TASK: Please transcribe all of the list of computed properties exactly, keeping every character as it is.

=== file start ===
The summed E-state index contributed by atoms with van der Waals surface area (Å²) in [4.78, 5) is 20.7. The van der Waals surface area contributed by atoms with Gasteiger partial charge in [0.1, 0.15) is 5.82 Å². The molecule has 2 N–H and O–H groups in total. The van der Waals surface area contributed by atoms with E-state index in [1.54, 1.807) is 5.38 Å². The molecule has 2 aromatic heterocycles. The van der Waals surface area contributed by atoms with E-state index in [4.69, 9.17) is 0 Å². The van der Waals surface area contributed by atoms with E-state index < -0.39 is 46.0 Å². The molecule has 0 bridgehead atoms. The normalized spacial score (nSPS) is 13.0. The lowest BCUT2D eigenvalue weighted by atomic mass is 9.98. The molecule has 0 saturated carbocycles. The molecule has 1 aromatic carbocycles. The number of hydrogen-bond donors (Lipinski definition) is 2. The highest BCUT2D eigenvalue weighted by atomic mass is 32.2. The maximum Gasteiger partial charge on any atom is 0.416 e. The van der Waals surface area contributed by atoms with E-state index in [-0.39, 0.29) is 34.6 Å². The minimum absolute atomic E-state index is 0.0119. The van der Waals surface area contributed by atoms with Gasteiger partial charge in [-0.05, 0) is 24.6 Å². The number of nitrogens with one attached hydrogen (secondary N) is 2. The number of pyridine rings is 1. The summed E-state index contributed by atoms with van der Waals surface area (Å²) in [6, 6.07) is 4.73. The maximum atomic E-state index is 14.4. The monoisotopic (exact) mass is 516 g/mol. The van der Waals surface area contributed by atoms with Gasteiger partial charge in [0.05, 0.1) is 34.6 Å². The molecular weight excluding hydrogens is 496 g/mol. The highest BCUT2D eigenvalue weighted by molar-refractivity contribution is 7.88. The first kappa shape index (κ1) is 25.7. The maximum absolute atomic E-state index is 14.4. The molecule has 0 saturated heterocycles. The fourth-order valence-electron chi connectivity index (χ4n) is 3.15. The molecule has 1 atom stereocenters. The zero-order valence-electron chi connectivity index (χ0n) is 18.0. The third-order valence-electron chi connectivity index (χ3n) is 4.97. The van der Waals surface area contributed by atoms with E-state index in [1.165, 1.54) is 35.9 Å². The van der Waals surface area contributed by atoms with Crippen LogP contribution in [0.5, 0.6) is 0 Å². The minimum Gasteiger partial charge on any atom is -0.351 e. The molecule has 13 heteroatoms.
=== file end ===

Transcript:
The summed E-state index contributed by atoms with van der Waals surface area (Å²) in [4.78, 5) is 20.7. The van der Waals surface area contributed by atoms with Gasteiger partial charge in [0.1, 0.15) is 5.82 Å². The molecule has 2 N–H and O–H groups in total. The van der Waals surface area contributed by atoms with E-state index in [1.54, 1.807) is 5.38 Å². The molecule has 2 aromatic heterocycles. The van der Waals surface area contributed by atoms with E-state index in [4.69, 9.17) is 0 Å². The van der Waals surface area contributed by atoms with E-state index < -0.39 is 46.0 Å². The molecule has 0 bridgehead atoms. The normalized spacial score (nSPS) is 13.0. The lowest BCUT2D eigenvalue weighted by atomic mass is 9.98. The molecule has 0 saturated carbocycles. The molecule has 1 aromatic carbocycles. The number of hydrogen-bond donors (Lipinski definition) is 2. The highest BCUT2D eigenvalue weighted by atomic mass is 32.2. The maximum Gasteiger partial charge on any atom is 0.416 e. The van der Waals surface area contributed by atoms with E-state index in [-0.39, 0.29) is 34.6 Å². The minimum absolute atomic E-state index is 0.0119. The van der Waals surface area contributed by atoms with Gasteiger partial charge in [-0.05, 0) is 24.6 Å². The number of nitrogens with one attached hydrogen (secondary N) is 2. The number of pyridine rings is 1. The summed E-state index contributed by atoms with van der Waals surface area (Å²) in [6, 6.07) is 4.73. The maximum atomic E-state index is 14.4. The monoisotopic (exact) mass is 516 g/mol. The van der Waals surface area contributed by atoms with Gasteiger partial charge in [0.05, 0.1) is 34.6 Å². The molecular weight excluding hydrogens is 496 g/mol. The highest BCUT2D eigenvalue weighted by molar-refractivity contribution is 7.88. The first kappa shape index (κ1) is 25.7. The maximum absolute atomic E-state index is 14.4. The molecule has 0 saturated heterocycles. The fourth-order valence-electron chi connectivity index (χ4n) is 3.15. The molecule has 1 atom stereocenters. The zero-order valence-electron chi connectivity index (χ0n) is 18.0. The third-order valence-electron chi connectivity index (χ3n) is 4.97. The van der Waals surface area contributed by atoms with E-state index in [1.165, 1.54) is 35.9 Å². The van der Waals surface area contributed by atoms with Crippen LogP contribution in [0.5, 0.6) is 0 Å². The minimum Gasteiger partial charge on any atom is -0.351 e. The molecule has 13 heteroatoms.